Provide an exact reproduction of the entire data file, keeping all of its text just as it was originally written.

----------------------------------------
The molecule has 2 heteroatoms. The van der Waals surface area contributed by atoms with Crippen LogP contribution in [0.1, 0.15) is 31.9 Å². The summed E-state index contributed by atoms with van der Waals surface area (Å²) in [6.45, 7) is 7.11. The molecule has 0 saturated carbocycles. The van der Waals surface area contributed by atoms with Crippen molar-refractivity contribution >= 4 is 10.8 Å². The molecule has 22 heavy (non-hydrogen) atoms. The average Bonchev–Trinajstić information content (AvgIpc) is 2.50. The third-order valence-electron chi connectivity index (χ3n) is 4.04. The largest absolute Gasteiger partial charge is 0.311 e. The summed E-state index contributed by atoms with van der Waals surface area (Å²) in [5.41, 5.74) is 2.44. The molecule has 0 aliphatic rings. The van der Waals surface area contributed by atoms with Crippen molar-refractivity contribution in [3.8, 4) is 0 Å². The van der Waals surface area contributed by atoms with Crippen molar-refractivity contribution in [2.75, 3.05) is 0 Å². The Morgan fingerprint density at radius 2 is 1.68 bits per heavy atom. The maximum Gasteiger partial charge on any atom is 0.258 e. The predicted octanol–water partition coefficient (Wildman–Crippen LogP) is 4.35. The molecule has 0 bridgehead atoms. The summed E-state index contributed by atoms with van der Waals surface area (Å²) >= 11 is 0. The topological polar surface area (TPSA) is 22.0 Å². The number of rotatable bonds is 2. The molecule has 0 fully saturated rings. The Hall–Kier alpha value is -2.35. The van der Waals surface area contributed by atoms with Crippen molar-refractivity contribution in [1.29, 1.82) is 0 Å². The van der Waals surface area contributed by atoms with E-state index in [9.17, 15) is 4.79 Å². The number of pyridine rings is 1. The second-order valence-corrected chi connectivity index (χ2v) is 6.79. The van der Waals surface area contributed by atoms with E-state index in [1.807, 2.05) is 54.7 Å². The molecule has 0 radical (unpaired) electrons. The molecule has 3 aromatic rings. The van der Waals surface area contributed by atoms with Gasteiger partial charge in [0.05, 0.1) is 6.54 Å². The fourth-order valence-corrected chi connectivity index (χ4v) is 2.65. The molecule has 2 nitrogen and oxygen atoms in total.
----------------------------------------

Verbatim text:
The molecule has 2 heteroatoms. The van der Waals surface area contributed by atoms with Crippen LogP contribution in [0.1, 0.15) is 31.9 Å². The summed E-state index contributed by atoms with van der Waals surface area (Å²) in [6.45, 7) is 7.11. The molecule has 0 saturated carbocycles. The van der Waals surface area contributed by atoms with Crippen molar-refractivity contribution >= 4 is 10.8 Å². The molecule has 22 heavy (non-hydrogen) atoms. The average Bonchev–Trinajstić information content (AvgIpc) is 2.50. The third-order valence-electron chi connectivity index (χ3n) is 4.04. The largest absolute Gasteiger partial charge is 0.311 e. The summed E-state index contributed by atoms with van der Waals surface area (Å²) in [5.41, 5.74) is 2.44. The molecule has 0 aliphatic rings. The van der Waals surface area contributed by atoms with Crippen molar-refractivity contribution in [3.8, 4) is 0 Å². The van der Waals surface area contributed by atoms with Crippen molar-refractivity contribution in [2.75, 3.05) is 0 Å². The Morgan fingerprint density at radius 2 is 1.68 bits per heavy atom. The maximum Gasteiger partial charge on any atom is 0.258 e. The predicted octanol–water partition coefficient (Wildman–Crippen LogP) is 4.35. The molecule has 0 bridgehead atoms. The summed E-state index contributed by atoms with van der Waals surface area (Å²) >= 11 is 0. The topological polar surface area (TPSA) is 22.0 Å². The number of rotatable bonds is 2. The molecule has 0 fully saturated rings. The Hall–Kier alpha value is -2.35. The van der Waals surface area contributed by atoms with Crippen molar-refractivity contribution in [1.29, 1.82) is 0 Å². The van der Waals surface area contributed by atoms with E-state index in [9.17, 15) is 4.79 Å². The number of pyridine rings is 1. The second-order valence-corrected chi connectivity index (χ2v) is 6.79. The van der Waals surface area contributed by atoms with E-state index in [1.807, 2.05) is 54.7 Å². The molecule has 0 radical (unpaired) electrons. The molecule has 3 aromatic rings. The van der Waals surface area contributed by atoms with Gasteiger partial charge in [0.05, 0.1) is 6.54 Å². The fourth-order valence-corrected chi connectivity index (χ4v) is 2.65. The molecule has 2 nitrogen and oxygen atoms in total.